Religion Today Summaries, December 17, 2002

Religion Today Summaries, December 17, 2002

In Today's Edition:

  • U.S Resumes Human Rights Dialogue with China
  • Kentucky Denies Scholarship Funds to Students Who Study Religion, Lawsuit Filed 
  • Boys Credit God for Icy River Rescue
  • Indonesia Plans to Close Refugee Camps for Christians

U.S Resumes Human Rights Dialogue with China

(ASSIST News) A U.S. delegation headed by U.S. Assistant Secretary of State for Democracy, Human Rights and Labor, Mr. Lorne W. Craner is headed back to China to resume human rights discussions with the Chinese Government in Beijing.  Appeals have been made to Mr. Craner to raise the issue of religious freedom, particularly pastor Gong's case, with the Chinese authorities.  It is to be hoped that the subject of the status and treatment of North Korean defectors in China will also be discussed.  South Korean missionary, Choi Bong-il (54), and six other North Korean and Chinese citizens are presently on trial in China on charges of smuggling seventy North Korean refugees into China.  Joseph Choi (47), a Korean-American missionary, has been under detention in Yanbian since May on charges of assisting North Korean refugees.  Hopefully Mr. Craner can make a strong case for the absolute necessity of the fundamental right to religious freedom, because as Mr. Craner leaves Beijing, North Korean leader Kim Jong-ill will fly in to seek aid, and advice from China's leaders on how to improve relations with the international community.  www.assistnews.net

Kentucky Denies Scholarship Funds to Students Who Study Religion, Lawsuit Filed

The American Center for Law and Justice (ACLJ) filed suit in federal court charging the state of Kentucky with religious discrimination by prohibiting state scholarship funds to be used by students who pursue a degree in religious studies.  State policy specifically states that Kentucky may not grant financial assistance to a student who is ‘enrolled in a program of study leading to a degree in theology, divinity, or religious education.’  “The state of Kentucky is systematically discriminating against students who want to pursue a degree in religious studies by denying them state scholarship funds,” said Francis J. Manion, Senior Counsel of the ACLJ.  “The state has in place a policy that discriminates against students who choose to pursue a degree in religious studies.  If a student meets the residency and academic requirements needed to receive scholarship funds, those funds cannot be withheld because a student decides to study religion.  Such a policy is not only unfair, it is unconstitutional as well.”  www.aclj.org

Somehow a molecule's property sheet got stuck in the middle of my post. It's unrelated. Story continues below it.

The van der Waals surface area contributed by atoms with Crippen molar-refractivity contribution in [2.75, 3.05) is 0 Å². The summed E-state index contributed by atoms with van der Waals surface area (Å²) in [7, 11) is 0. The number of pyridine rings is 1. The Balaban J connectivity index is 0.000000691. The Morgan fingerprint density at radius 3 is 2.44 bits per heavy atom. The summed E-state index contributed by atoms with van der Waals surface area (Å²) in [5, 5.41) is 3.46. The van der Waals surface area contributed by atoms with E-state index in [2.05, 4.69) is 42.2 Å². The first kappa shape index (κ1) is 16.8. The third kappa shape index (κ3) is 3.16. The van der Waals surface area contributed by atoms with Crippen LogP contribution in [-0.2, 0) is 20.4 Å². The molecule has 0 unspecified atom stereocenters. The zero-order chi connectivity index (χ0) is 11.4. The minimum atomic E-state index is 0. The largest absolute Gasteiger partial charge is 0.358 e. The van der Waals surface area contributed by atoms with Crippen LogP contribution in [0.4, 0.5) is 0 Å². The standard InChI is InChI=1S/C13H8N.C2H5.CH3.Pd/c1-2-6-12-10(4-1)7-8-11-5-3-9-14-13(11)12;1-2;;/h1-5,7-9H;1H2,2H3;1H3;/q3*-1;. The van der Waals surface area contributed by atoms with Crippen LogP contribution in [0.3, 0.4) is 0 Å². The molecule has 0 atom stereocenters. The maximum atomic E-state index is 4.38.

Boys Credit God for Icy River Rescue

(Charisma News) A boy who survived a plunge into an icy Massachusetts river as four friends drowned over the weekend said he prayed God would rescue him. "I was scared and cold, but I was hoping that God would get me out of this mess," 10-year-old Jaycob Morales said on NBC's "Today" show, the Associated Press (AP) reported. Jaycob was one of three boys who were saved Saturday after falling into the Merrimack River in Lawrence, a working class city of 72,000 about 25 miles north of Boston.  Another survivor, 9-year-old Francis Spraus, sobbed when asked on the "Today" show about the terrifying moments his friends slipped through the ice. "I thank God that God gave me another life," he said through tears. It was still unclear whether all seven boys had been playing on the ice or whether some walked onto the ice to try to save their friends, who were about 25 feet from shore in water up to 8 feet deep.  www.charismanews.com

Indonesia Plans to Close Refugee Camps for Christians
 
(Mission Insider) Thousands of Indonesia's Christians--displaced from their homes by Islamic terrorists the last three years--face a bleak future in view of the Indonesia government's plan to shut down existing displaced persons camps.  The Indonesian government is in the process of closing a number of the refugee camps, placing thousands of refugees in crisis again.  Their plan is to send most of them back to their home islands.  That is a worthy goal but many of the islands are still dangerous.  Over the last three years there have been two previous attempts by the Indonesian officials to close the refugee camps and send the Christian refugees back to their home islands.  In January of 2002, many families who went back to their homes found that their homes and lands had been possessed by some of the Muslim attackers who ran them off their islands the previous year.  They told of others who were attacked as they went back to their homes and tried to begin their lives again.  Still others were told they could come back to their homes only if they would convert to Islam.   www.christianaid.org


 

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